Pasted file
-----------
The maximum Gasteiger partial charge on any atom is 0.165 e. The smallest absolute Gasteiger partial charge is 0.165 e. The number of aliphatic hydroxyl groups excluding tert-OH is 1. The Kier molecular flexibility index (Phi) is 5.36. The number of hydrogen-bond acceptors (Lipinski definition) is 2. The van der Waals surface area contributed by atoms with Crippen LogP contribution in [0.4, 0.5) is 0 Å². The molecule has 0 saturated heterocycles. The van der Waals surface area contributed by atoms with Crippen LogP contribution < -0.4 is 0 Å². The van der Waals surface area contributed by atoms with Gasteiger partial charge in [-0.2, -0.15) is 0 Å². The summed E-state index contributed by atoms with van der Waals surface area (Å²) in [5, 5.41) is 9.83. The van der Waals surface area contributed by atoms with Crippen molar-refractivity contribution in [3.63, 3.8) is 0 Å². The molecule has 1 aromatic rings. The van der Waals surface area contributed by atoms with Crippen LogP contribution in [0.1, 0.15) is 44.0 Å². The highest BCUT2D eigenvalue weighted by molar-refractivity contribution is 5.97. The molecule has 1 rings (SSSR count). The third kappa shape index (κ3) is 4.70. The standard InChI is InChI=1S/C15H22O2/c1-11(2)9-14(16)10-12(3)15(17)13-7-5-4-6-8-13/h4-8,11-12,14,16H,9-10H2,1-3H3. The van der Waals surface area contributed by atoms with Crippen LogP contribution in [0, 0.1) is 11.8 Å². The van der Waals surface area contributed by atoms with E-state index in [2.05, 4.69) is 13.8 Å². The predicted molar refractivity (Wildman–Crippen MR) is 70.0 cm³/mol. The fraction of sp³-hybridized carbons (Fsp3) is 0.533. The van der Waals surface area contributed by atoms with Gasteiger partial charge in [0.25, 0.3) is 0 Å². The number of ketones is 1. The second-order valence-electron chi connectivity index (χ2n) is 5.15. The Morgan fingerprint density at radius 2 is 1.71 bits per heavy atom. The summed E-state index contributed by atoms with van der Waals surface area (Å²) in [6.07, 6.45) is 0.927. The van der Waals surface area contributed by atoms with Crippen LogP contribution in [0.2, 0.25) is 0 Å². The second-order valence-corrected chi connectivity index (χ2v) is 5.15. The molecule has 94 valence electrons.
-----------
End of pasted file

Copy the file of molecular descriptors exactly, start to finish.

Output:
The maximum Gasteiger partial charge on any atom is 0.165 e. The smallest absolute Gasteiger partial charge is 0.165 e. The number of aliphatic hydroxyl groups excluding tert-OH is 1. The Kier molecular flexibility index (Phi) is 5.36. The number of hydrogen-bond acceptors (Lipinski definition) is 2. The van der Waals surface area contributed by atoms with Crippen LogP contribution in [0.4, 0.5) is 0 Å². The molecule has 0 saturated heterocycles. The van der Waals surface area contributed by atoms with Crippen LogP contribution < -0.4 is 0 Å². The van der Waals surface area contributed by atoms with Gasteiger partial charge in [-0.2, -0.15) is 0 Å². The summed E-state index contributed by atoms with van der Waals surface area (Å²) in [5, 5.41) is 9.83. The van der Waals surface area contributed by atoms with Crippen molar-refractivity contribution in [3.63, 3.8) is 0 Å². The molecule has 1 aromatic rings. The van der Waals surface area contributed by atoms with Crippen LogP contribution in [0.1, 0.15) is 44.0 Å². The highest BCUT2D eigenvalue weighted by molar-refractivity contribution is 5.97. The molecule has 1 rings (SSSR count). The third kappa shape index (κ3) is 4.70. The standard InChI is InChI=1S/C15H22O2/c1-11(2)9-14(16)10-12(3)15(17)13-7-5-4-6-8-13/h4-8,11-12,14,16H,9-10H2,1-3H3. The van der Waals surface area contributed by atoms with Crippen LogP contribution in [0, 0.1) is 11.8 Å². The van der Waals surface area contributed by atoms with E-state index in [2.05, 4.69) is 13.8 Å². The predicted molar refractivity (Wildman–Crippen MR) is 70.0 cm³/mol. The fraction of sp³-hybridized carbons (Fsp3) is 0.533. The van der Waals surface area contributed by atoms with Gasteiger partial charge in [0.25, 0.3) is 0 Å². The number of ketones is 1. The second-order valence-electron chi connectivity index (χ2n) is 5.15. The Morgan fingerprint density at radius 2 is 1.71 bits per heavy atom. The summed E-state index contributed by atoms with van der Waals surface area (Å²) in [6.07, 6.45) is 0.927. The van der Waals surface area contributed by atoms with Crippen LogP contribution in [0.2, 0.25) is 0 Å². The second-order valence-corrected chi connectivity index (χ2v) is 5.15. The molecule has 94 valence electrons.